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Tag Archives: campaigning

 

In Ireland all of the political parties represented in parliament support the political system in which priorities are set, decisions are made, infrastructure is positioned by way of campaigns which put pressure on the government/political class. They may differ on campaign issues and interest groups favoured but there is no opposition to the basic system.

Consider this. One of the following was copied from an on-line recruitment message. So, which of them is the real one?

By joining Fine Gael you will join a … strong grass-roots led, campaigning organisation.

By joining Fianna Fáil you will join a … strong grass-roots led, campaigning organisation.

By joining Sinn Féin you will join a … strong grass-roots led, campaigning organisation.

By joining The Labour Party you will join a … strong grass-roots led, campaigning organisation.

By joining The Social Democrats you will join a … strong grass-roots led, campaigning organisation.

By joining The Green Party you will join a … strong grass-roots led, campaigning organisation.

By joining Solidarity you will join a … strong grass-roots led, campaigning organisation.

By joining The People Before Profit Alliance you will join a … strong grass-roots led, campaigning organisation.

Difficult to decide? That’s because any of them could have said it; it’s the way they view politics.

Right then, the sentence was copied from Fianna Fáil. They have a confidence and supply arrangement to support the present government and for decades since the foundation of the state they provided the government. Nevertheless, they see themselves as anti-establishment and hardly anyone thinks it odd. It’s not odd because what they mean is that they will work the cargo/pressure system of politics. My local leftist TD takes up the same position; he sees himself campaigning for and being like a shop steward to some of his constituents, reducing working class to a pressure group.

In short, when it comes to the cargo/pressure way in Ireland, there is no consistent parliamentary opposition.*

Incidentally, the ellipsis in the party sentences above is because the original FF sentence referred to the number of party members and including that would have given the game away.

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* I argue that Labour should become a party of opposition: https://colummccaffery.wordpress.com/2016/06/12/time-for-labour-to-think-before-taking-the-familiar-path/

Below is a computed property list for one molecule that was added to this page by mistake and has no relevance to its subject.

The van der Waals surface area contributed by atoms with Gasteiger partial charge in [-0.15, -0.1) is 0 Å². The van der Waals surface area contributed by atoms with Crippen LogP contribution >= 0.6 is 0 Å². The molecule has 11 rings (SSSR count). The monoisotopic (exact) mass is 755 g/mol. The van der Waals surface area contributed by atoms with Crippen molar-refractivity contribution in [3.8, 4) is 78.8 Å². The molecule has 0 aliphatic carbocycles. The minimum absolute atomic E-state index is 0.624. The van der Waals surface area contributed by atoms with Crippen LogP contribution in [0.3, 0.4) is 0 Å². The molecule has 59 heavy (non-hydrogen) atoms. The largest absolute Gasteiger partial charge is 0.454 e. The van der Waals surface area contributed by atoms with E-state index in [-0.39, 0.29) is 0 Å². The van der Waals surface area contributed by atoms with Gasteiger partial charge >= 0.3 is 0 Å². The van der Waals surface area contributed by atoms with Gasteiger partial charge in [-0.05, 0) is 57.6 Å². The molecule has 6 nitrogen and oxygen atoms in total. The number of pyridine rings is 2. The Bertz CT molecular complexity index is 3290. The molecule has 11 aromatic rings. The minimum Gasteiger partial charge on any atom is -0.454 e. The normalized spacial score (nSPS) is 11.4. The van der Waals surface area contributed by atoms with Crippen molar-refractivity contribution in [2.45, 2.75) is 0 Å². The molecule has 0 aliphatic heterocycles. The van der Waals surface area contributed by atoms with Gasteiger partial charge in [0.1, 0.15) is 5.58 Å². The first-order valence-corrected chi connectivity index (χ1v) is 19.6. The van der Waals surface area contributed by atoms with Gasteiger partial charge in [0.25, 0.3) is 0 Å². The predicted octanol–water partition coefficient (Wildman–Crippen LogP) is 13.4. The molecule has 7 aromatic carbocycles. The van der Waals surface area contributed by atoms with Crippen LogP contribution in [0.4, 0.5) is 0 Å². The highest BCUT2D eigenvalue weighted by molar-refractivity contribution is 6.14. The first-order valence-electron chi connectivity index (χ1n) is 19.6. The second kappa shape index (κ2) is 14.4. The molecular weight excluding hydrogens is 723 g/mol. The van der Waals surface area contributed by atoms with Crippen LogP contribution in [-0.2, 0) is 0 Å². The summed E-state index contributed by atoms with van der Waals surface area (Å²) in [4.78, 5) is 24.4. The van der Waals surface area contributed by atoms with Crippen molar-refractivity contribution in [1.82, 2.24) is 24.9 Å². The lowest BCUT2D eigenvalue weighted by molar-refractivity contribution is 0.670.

Yesterday I listened to a media debate on the Sinn Fein TD, Aonghus O’Snodaigh’s use of ink cartridges: €50k’s worth in two years. The media coverage was so limited as to border on completely daft. It was presented entirely as an issue of credibility. One side says basically that no one could possibly print and distribute that many leaflets and the TD must be up to something else. The other side says that the shifting of millions of leaflets is testimony to the service offered by this TD to his constituents.

The worst scenario and the one ignored by commentators is that Aonghus O’Snodaigh is telling the truth! Almost all of the leaflets that I receive are non-political. They market the idea that the candidate/TD is “active on the ground”, “serving the community”, “offering advice and information”. One TD of my acquaintance has never had a political thought in his life and he sees this as a virtue which enables him to support whatever constituents seem to want.

Perhaps we could do away with elections and decide who becomes a TD by weighing the total of non-political leaflets delivered by each candidate. Oh no, that wouldn’t be fair because it wouldn’t take into account other non-political activities “in the community” and “on the ground”!

Now, I’m well aware that if I became a candidate, I’d have to play this game of pretend because it’s become the norm. However, when a case emerges that illustrates quite how bizarre this “non-political” form of campaigning actually is, it might be expected that our media would shape public discourse to talk about a basic problem.